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Bayelsa: Open for business


A forward-thinking Nigerian State Governor, who has a 21st century approach to economic diversity as a strategic development goal, is off ering a great opportunity to foreign investors who are seeking sustainable, long-term returns in a safe and stable environment


O


NLY six months aſt er the Honourable Henry Seriake Dickson took up offi ce as Governor of Bayelsa State


in Nigeria’s Niger Delta region, his administration’s vision of a new Bayelsa is rapidly taking shape. T e State wants to buck the trend in the oil-rich regions of Nigeria – of which Bayelsa is one – where the bulk of economic activity is focused on this natural resource. Indeed, today, many oil-rich countries in


the Middle East and elsewhere in the world have come to realise that ‘black gold’ is not an infi nite resource and should therefore not be relied upon for long-term economic sustainability. Governor Dickson’s decision to take the route of economic diversifi cation should ensure that in the future this relatively young State does not suff er adversely from sole dependency on oil revenues.


Nigeria’s fi rst oil well Obviously, oil will still provide the basis


for such economic diversity in Bayelsa. Bayelsa was established as a State within the Nigerian federation on October 1, 1996 and with the famous Oloibiri Well within its borders it is proud of being the place where the fi rst commercial oil fi eld in Nigeria was discovered in 1956. Governor Dickson’s administration has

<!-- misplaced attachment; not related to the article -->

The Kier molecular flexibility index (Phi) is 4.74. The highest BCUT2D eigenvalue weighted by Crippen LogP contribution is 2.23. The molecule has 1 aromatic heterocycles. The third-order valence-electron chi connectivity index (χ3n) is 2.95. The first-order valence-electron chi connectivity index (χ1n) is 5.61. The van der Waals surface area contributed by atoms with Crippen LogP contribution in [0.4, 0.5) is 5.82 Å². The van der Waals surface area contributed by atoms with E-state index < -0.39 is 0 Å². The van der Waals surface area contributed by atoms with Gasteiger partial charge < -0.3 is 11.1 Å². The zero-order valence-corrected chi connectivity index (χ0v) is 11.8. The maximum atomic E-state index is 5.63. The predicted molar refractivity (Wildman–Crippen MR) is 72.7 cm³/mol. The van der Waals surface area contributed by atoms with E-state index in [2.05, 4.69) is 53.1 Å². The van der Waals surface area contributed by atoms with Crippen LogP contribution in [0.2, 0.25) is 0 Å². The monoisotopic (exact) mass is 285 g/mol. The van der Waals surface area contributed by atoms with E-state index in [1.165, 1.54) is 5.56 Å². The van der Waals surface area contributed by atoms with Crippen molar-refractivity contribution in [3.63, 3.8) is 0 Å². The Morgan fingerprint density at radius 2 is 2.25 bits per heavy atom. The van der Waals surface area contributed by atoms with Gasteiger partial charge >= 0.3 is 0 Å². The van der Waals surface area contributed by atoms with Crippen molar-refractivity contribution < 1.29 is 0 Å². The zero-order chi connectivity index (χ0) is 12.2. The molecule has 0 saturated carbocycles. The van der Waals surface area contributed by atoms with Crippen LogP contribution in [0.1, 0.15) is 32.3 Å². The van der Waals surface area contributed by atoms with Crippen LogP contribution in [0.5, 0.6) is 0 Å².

worked out its diversifi cation strategy to drive economic development. As he said in his inaugural address: “T e new Bayelsa State is ready to welcome genuine investors and investments.” He realises that in order to do that


education is of utmost priority. Development is impossible without a skilled and educated workforce and the lack of such makes it harder to attract investment. On assumption of offi ce, the current administration declared a “state of emergency” in the education


sector and pronounced a policy of free and compulsory primary and secondary education in the State with an emphasis on computer literacy, science and technology. T e administration has already started to build new schools and refurbish old ones and it was announced that a total of N1billion would be made available to train every young person in the State who wishes to further their education, either in Nigeria or abroad. “We need to break the cycle of illiteracy


if we are to push the drive for development,” says Freda Ruth Murray-Bruce, Director- General of the Bayelsa State Investment Promotion Agency. “We pledge to continue with our current


rate of development and projections in our plans and programmes and to demonstrate the reality that the foundation of our future greatness must be laid today, not later. We are indeed making progress and Bayelsa is beginning to rise again,” Governor Dickson told his fellow citizens. T e drive towards economic diversity


in Bayelsa is founded on the fact that the Government accounts for 90 per cent of economic activity within the State. T is administration wants to change this situation very quickly so that big businesses and small- and medium-sized enterprises will eventually take charge of the State’s economic sector. Areas already open for investment include


tourism, infrastructural development, power, airport development, healthcare and agriculture. As a sign of genuine commitment to the development of these economic sectors, the State Government is ready to enter into a variety of private-public partnerships to ensure that the investments are successful. Bayelsa is open to discussions on any of the


investment models, such as: •


State-owned/private management: T e State continues to own the assets but contracts out the management to a


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